Addition of intravenous aminophylline to beta2-agonists in adults with acute asthma (Cochrane Review)

St. Joseph's Hospital-McMaster University, 50 Charlton Ave East, Hamilton, Ontario, Canada, L8N 4A6.
Cochrane database of systematic reviews (Online) (Impact Factor: 6.03). 10/2000; 3(4):CD002742. DOI: 10.1002/14651858.CD002742
Source: PubMed


Aminophylline has been used extensively in acute asthma, but its role is unclear especially with respect to any additional benefit when added to beta2-agonists.
To determine the magnitude of effect of the addition of intravenous aminophylline to beta2-agonists in adult patients with acute asthma treated in the emergency setting.
Studies were identified from the following sources: The Cochrane Airways Group register (derived from MEDLINE, EMBASE, CINAHL standardised searches), hand searched respiratory journals and meeting abstracts. Potentially relevant articles were obtained, and their bibliographic lists were hand searched for additional articles. The search included searches of the database up to 1999.
Randomised controlled trials comparing intravenous aminophylline versus placebo in adults with acute asthma and treated with beta-adrenergic agonists. Patients could be treated with or without corticosteroids or other bronchodilators.
A total of 210 abstracts were identified. Two independent reviewers selected a total of 27 eligible studies for possible inclusion, in which quality assessment was performed and a third reviewer was used to adjudicate disagreements. Peak expiratory flow (PEFR) and forced expiratory volume in the first second (FEV1) data were extracted and entered in Review Manager from these studies. Information not obtained from the authors was estimated from graphs. All data were entered and double checked by two reviewers. Results are reported as weighted mean differences (WMD) or odds ratio (OR), both with 95% confidential intervals (CI).
Fifteen trials were included. Overall, the quality of the studies was only moderate; concealment of allocation was assessed as clearly adequate in only seven (45%) of the trials. The doses of aminophylline and other medications and the severity of asthma varied between studies. There was no statistically significant effect of aminophylline on airflow outcomes at any time period. The aminophylline treated group had higher values of PEFR at 12 (PEFR 8 L/min or 2.3%) and 24 hours (PEFR 22 L/min or 6.4%), but these were not significant (p>0.05). Two subgroup analyses were performed by grouping studies according to mean baseline airflow limitation (n = 11 studies) and the use of any steroids (n = 9 studies). There was no relationship between baseline airflow limitation nor the use of steroids on the effect of aminophylline. Aminophylline treated patients reported more palpitations/arrhythmias (OR: 2.9; 95% CI: 1.5 to 5.7) and vomiting (OR: 4.2; 95% CI 2.4 to 7.4), but no difference was found in tremor or hospital admissions.
In acute asthma, the use of intravenous aminophylline did not result in any additional bronchodilation compared to standard care with beta-agonists. The frequency of adverse effects was higher with aminophylline. No subgroups in which aminophylline might be more effective could be identified. These results should be added to consensus statements and guidelines.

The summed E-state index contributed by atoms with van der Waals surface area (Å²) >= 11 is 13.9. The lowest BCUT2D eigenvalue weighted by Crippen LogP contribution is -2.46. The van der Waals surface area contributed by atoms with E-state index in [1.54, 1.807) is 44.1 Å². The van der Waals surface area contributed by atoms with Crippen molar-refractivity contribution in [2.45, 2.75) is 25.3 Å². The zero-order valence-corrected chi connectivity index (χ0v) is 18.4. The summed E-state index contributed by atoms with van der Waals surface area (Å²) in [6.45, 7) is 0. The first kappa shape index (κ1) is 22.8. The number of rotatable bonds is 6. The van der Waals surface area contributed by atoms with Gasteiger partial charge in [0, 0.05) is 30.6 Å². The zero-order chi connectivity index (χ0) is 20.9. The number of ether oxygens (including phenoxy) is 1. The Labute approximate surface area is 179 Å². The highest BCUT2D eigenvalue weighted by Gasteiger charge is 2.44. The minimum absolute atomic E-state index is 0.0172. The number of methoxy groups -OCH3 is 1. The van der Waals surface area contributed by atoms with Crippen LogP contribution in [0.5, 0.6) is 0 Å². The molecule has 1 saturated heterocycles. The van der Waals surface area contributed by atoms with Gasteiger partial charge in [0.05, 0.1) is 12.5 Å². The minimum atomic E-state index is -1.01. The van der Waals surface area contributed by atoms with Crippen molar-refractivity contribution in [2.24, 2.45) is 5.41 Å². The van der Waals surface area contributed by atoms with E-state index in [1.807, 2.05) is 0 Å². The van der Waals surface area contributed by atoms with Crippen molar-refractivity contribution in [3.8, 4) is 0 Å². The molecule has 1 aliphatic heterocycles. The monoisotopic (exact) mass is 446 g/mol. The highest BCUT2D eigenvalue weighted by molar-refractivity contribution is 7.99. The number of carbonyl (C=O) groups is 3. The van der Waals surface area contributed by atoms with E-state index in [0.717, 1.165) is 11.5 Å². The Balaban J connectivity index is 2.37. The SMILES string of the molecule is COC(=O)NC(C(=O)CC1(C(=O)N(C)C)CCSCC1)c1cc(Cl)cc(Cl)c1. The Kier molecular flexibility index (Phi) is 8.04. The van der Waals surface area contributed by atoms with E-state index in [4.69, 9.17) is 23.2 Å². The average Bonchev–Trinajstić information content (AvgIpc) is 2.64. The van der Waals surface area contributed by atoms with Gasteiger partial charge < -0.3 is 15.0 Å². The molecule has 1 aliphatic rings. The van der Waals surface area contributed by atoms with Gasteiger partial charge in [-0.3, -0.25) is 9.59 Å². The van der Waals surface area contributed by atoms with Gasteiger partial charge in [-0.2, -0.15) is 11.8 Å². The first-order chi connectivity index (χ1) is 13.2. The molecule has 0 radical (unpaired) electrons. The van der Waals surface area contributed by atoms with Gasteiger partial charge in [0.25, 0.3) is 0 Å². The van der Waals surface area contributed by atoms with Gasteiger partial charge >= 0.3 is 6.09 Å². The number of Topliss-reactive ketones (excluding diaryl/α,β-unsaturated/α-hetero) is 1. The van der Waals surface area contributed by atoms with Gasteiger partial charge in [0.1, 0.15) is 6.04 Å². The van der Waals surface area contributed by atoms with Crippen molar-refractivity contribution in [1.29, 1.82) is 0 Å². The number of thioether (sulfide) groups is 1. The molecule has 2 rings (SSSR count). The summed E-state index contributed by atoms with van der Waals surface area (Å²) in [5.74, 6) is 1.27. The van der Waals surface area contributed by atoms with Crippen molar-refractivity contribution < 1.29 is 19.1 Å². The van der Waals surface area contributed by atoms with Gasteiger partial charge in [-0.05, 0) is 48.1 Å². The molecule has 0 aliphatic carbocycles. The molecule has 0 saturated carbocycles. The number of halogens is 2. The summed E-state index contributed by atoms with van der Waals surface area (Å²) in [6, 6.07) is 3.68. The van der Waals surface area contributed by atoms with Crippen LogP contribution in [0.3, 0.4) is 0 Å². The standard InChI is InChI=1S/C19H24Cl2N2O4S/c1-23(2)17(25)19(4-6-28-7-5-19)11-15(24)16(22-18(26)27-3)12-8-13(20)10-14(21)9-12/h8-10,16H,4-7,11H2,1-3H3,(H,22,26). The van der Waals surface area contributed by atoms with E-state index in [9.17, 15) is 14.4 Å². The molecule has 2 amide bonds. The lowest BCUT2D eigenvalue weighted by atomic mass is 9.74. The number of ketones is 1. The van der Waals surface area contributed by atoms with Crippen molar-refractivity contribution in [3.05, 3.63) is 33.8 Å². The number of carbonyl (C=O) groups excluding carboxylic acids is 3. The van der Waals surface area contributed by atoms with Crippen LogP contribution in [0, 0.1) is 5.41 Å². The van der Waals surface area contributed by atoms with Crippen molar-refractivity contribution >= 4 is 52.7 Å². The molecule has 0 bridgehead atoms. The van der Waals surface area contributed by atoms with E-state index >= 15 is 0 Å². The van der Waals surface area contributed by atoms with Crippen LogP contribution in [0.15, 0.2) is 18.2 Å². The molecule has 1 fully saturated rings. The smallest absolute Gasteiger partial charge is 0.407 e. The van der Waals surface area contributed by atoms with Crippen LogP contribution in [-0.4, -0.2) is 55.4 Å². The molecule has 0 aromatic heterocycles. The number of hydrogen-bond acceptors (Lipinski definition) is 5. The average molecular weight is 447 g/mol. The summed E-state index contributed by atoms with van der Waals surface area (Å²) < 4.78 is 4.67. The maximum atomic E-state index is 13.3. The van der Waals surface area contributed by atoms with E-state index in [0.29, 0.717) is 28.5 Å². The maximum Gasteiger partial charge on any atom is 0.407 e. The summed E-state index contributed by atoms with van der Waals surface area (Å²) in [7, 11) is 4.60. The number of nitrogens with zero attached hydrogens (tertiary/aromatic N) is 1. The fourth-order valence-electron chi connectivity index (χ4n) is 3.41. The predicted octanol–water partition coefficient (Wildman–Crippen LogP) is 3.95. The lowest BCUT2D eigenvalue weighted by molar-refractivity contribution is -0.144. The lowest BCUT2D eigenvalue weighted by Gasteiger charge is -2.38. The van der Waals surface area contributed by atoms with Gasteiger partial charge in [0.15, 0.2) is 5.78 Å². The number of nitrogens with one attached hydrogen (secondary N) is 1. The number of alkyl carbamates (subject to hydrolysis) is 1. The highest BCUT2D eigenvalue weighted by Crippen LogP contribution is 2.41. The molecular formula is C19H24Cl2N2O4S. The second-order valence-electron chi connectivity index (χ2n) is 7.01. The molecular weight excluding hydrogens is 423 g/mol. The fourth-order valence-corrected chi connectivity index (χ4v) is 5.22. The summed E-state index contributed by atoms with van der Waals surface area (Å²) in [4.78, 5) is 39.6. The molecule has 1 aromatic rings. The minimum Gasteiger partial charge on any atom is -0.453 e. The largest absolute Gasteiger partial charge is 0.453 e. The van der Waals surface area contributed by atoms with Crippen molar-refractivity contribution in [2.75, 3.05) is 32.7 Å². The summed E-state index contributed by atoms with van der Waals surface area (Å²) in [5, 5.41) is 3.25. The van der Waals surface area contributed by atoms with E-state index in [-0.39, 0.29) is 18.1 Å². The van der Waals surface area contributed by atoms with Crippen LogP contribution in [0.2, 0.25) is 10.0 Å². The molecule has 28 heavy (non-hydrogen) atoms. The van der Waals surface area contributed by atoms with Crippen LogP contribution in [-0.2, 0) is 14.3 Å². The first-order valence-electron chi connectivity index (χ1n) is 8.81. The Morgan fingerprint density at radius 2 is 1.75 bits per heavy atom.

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    • "Intravenous theophylline is not recommended for routine management of severe asthma[21] as the clinical benefits of intravenous theophylline in intubated patients are unknown.[24] A review of fifteen trials of moderate quality found that adding intravenous theophylline to inhaled ß2-agonists in adult patients with asthma attacks treated in the emergency setting failed to show any evidence of benefit and was associated with a higher incidence of adverse effects compared with standard care.[26] For intubated patients with refractory asthma, intravenous theophylline can be used but with extreme caution especially in patients with significant comorbidities.[27] "
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    ABSTRACT: Near-fatal asthma (NFA) has not been well studied in Saudi Arabia. We evaluated NFA risk factors in asthmatics admitted to a tertiary-care hospital and described NFA management and outcomes. This was a retrospective study of NFA patients admitted to an ICU in Riyadh (2006-2010). NFA was defined as a severe asthma attack requiring intubation. To evaluate NFA risk factors, randomly selected patients admitted to the ward for asthma exacerbation were used as controls. Collected data included demographics, information on prior asthma control and various NFA treatments and outcomes. Thirty NFA cases were admitted to the ICU in the five-year period. Compared to controls (N = 120), NFA patients were younger (37.5 ± 19.9 vs. 50.3 ± 23.1 years, P = 0.004) and predominantly males (70.0% vs. 41.7%, P = 0.005) and used less inhaled steroids/long-acting ß2-agonists combination (13.6% vs. 38.7% P = 0.024. Most (73.3%) NFA cases presented in the cool months (October-March). On multivariate analysis, age (odds ratio [OR] 0.96; 95% confidence interval [CI], 0.92-0.99, P = 0.015) and the number of ED visits in the preceding year (OR, 1.25; 95% CI, 1.00-1.55) were associated with NFA. Rescue NFA management included ketamine (50%) and theophylline (19%) infusions. NFA outcomes included: neuromyopathy (23%), mechanical ventilation duration = 6.4 ± 4.7 days, tracheostomy (13%) and mortality (0%). Neuromuscular blockade duration was associated with neuromyopathy (OR, 3.16 per one day increment; 95% CI, 1.27-7.83). In our study, NFA risk factors were younger age and higher number of ED visits. NFA had significant morbidity. Reducing neuromuscular blockade duration during ventilator management may decrease neuromyopathy risk.